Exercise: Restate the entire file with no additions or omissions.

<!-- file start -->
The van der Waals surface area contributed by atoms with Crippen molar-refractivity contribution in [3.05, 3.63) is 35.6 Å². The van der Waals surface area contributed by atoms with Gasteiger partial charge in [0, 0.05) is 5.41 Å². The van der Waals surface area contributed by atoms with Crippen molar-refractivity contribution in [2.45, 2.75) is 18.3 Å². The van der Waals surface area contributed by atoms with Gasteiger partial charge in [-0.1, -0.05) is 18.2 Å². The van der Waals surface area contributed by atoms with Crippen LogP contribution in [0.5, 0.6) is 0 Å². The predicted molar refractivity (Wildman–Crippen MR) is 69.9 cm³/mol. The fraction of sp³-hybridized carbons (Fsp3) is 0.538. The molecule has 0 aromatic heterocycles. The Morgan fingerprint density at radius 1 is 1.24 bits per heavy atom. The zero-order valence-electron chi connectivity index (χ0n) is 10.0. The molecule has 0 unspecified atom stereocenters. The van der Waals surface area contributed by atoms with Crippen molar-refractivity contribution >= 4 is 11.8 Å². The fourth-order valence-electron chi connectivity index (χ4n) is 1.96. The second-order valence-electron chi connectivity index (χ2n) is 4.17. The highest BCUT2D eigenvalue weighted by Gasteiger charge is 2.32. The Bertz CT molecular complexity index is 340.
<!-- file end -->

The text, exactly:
The van der Waals surface area contributed by atoms with Crippen molar-refractivity contribution in [3.05, 3.63) is 35.6 Å². The van der Waals surface area contributed by atoms with Gasteiger partial charge in [0, 0.05) is 5.41 Å². The van der Waals surface area contributed by atoms with Crippen molar-refractivity contribution in [2.45, 2.75) is 18.3 Å². The van der Waals surface area contributed by atoms with Gasteiger partial charge in [-0.1, -0.05) is 18.2 Å². The van der Waals surface area contributed by atoms with Crippen LogP contribution in [0.5, 0.6) is 0 Å². The predicted molar refractivity (Wildman–Crippen MR) is 69.9 cm³/mol. The fraction of sp³-hybridized carbons (Fsp3) is 0.538. The molecule has 0 aromatic heterocycles. The Morgan fingerprint density at radius 1 is 1.24 bits per heavy atom. The zero-order valence-electron chi connectivity index (χ0n) is 10.0. The molecule has 0 unspecified atom stereocenters. The van der Waals surface area contributed by atoms with Crippen molar-refractivity contribution >= 4 is 11.8 Å². The fourth-order valence-electron chi connectivity index (χ4n) is 1.96. The second-order valence-electron chi connectivity index (χ2n) is 4.17. The highest BCUT2D eigenvalue weighted by Gasteiger charge is 2.32. The Bertz CT molecular complexity index is 340.